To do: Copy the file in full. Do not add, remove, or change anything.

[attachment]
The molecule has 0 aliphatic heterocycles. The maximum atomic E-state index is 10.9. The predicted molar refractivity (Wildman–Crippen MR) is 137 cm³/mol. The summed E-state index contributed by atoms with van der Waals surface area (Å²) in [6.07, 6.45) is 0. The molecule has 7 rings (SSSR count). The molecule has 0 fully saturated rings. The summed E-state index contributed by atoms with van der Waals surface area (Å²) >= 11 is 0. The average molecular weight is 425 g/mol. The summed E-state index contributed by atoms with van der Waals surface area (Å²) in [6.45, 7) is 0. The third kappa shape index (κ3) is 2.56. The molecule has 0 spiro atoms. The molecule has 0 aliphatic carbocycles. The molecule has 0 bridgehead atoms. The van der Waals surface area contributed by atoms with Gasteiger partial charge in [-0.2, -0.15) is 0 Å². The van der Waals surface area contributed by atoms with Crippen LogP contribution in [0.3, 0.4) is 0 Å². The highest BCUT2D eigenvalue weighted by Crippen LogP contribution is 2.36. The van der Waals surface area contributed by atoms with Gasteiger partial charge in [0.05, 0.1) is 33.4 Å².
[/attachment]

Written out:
The molecule has 0 aliphatic heterocycles. The maximum atomic E-state index is 10.9. The predicted molar refractivity (Wildman–Crippen MR) is 137 cm³/mol. The summed E-state index contributed by atoms with van der Waals surface area (Å²) in [6.07, 6.45) is 0. The molecule has 7 rings (SSSR count). The molecule has 0 fully saturated rings. The summed E-state index contributed by atoms with van der Waals surface area (Å²) >= 11 is 0. The average molecular weight is 425 g/mol. The summed E-state index contributed by atoms with van der Waals surface area (Å²) in [6.45, 7) is 0. The third kappa shape index (κ3) is 2.56. The molecule has 0 spiro atoms. The molecule has 0 aliphatic carbocycles. The molecule has 0 bridgehead atoms. The van der Waals surface area contributed by atoms with Gasteiger partial charge in [-0.2, -0.15) is 0 Å². The van der Waals surface area contributed by atoms with Crippen LogP contribution in [0.3, 0.4) is 0 Å². The highest BCUT2D eigenvalue weighted by Crippen LogP contribution is 2.36. The van der Waals surface area contributed by atoms with Gasteiger partial charge in [0.05, 0.1) is 33.4 Å².